Exploits (and how to defend against them):

What Are Exploits?

    By exploits, I am talking about remote network stack hacking.  PCFlank's exploits page lists several of them, how they work, etc.  Most of what will describe will show how to configure linux iptables firewalls to block such traffic.  My tendency is to block the traffic that should not exist on the network rather than get very intensive with configuring iptables.  As a configuration gets more complex, finding problems with it can become more difficult.

Why Should I Care?

    You will always be attacked while on the internet by various automated evil entitites such as worms and viruses.  No one is immune, because these automated viruses are not looking for someone "worthy" of their time: they attack indiscriminantly.  You would do good to learn how to keep your system safe.

What Are Stealthed Ports?


    Per the RFC standard for TCP and IP, i.e. "the way things should work", your computer should respond to all traffic that it does not want with more traffic, basically a packet that says "no thanks" (an RST packet).  However, due to the high amounts of traffic volume that the internet has grown to accomodate, the proliferation of high speed accounts, and the high amount of "garbage" traffic due to worms and other malicious entities, responding to all these requests can tie up some of your bandwidth.  A new thing is to not reply, or set iptables to "DROP" all this stuff.  These have somehow become "mandatory" as a security practice, when in reality they do little, if anything, to keep you more safe on the internet.  Any machine connected to the internet will have an IP address, and virtually all machines connected to the internet will have TCP/UDP and IP protocols available for use.  Stealth ports aren't going to keep you from going undetected.  They will merely help you free up your machine.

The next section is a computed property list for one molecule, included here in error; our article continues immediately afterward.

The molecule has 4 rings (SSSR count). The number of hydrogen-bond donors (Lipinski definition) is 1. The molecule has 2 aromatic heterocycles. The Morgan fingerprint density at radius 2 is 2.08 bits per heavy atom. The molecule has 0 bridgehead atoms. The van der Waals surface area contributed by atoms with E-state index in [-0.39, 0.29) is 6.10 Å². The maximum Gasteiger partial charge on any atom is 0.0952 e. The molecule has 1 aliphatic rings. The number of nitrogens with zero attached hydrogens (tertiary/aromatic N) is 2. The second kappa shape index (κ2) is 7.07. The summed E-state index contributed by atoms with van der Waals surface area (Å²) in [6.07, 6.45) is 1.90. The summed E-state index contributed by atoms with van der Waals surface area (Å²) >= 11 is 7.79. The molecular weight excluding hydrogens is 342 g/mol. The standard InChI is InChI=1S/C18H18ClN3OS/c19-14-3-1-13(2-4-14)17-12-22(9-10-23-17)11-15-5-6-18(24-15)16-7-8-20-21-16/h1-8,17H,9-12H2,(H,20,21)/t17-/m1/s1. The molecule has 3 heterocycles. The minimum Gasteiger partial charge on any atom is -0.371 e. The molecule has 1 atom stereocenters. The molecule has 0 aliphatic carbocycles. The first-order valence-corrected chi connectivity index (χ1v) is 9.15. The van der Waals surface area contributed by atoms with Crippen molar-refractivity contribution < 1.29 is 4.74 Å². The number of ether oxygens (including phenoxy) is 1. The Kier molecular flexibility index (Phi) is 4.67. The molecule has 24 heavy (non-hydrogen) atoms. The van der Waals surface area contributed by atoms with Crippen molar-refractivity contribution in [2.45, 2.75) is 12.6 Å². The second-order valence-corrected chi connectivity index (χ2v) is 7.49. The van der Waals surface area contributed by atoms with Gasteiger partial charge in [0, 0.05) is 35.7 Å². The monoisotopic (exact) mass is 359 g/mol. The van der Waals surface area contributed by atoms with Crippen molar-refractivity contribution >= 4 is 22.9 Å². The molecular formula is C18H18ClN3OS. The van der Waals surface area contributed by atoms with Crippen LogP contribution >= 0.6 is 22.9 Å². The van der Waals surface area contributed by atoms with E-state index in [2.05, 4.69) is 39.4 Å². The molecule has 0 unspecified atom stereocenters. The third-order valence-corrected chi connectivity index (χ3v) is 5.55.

The Exploits

    So far as I can tell, these seem to fall into three categories.  There are those that take advantage of fragmented packets being improperly or incorrectly reassembled, protocols that are unsafe, and packets that should not exist but that your computer may not know how to properly respond to.  I'm going to list these.

Defending Against Unsafe Protocols

    While most protocols are safe, IGMP has come to light recently as being rather unsafe.  It is mainly used for multicasting, but is not absolutely necessary for multicasting or for almost anything else.  With the sheer number of exploits that use it, I simply block it:

iptables -A INPUT -p igmp -j DROP

Defending Against Fragmented Packets

    Fragmented packets themselves are not a problem, but certain protocols, mainly IGMP and ICMP, can fit into very small packets, and should not ever need to be fragmented.  So basically, seeing one of these being fragmented is a sign that something malicious is going on, so I block them outright:

iptables -A INPUT -p icmp -f -j DROP

Defending Against Improper TCP Flags And Other Nonsense

    TCP functions with flags inside the packet that give details as to how to interpret what the packets are for.  However, some malicious entities like to mix the flags improperly in the packets to see how the machine will respond if it receives such a packet.  You can simply drop the combinations that "should not exist" like this:

iptables -A INPUT -p tcp --tcp-flags ALL NONE -j DROP
iptables -A INPUT -p tcp --tcp-flags ALL ALL -j DROP
iptables -A INPUT -p tcp --tcp-flags ALL FIN,URG,PSH -j DROP
iptables -A INPUT -p tcp --tcp-flags ALL SYN,RST,ACK,FIN,URG -j DROP
iptables -A INPUT -p tcp --tcp-flags SYN,RST SYN,RST -j DROP
iptables -A INPUT -p tcp --tcp-flags SYN,FIN SYN,FIN -j DROP

This will drop most of these improper combinations.
    Also, when a tcp packet is sent to a host machine, normally the first packet is supposed to be flagged with the SYN flag, i.e. "may i open a connection to this port?".  Either the receiving machine allows the connection by replying with a packet with the ACK flag (acknowledge, i.e. "yes") or with RST (reset, i.e. "no").  Seeing incoming tcp packets that are new but do not have the SYN flag is another method you can use to filter out bad packets, like this:

iptables -A INPUT -p tcp -m state --state NEW ! --syn -j DROP

Further Reading

    This page isn't meant to be advanced, but more for the casual linux home user, or someone using windows that has a firewall that can be manually configured similar to the parameters above.  Here is some more reading:

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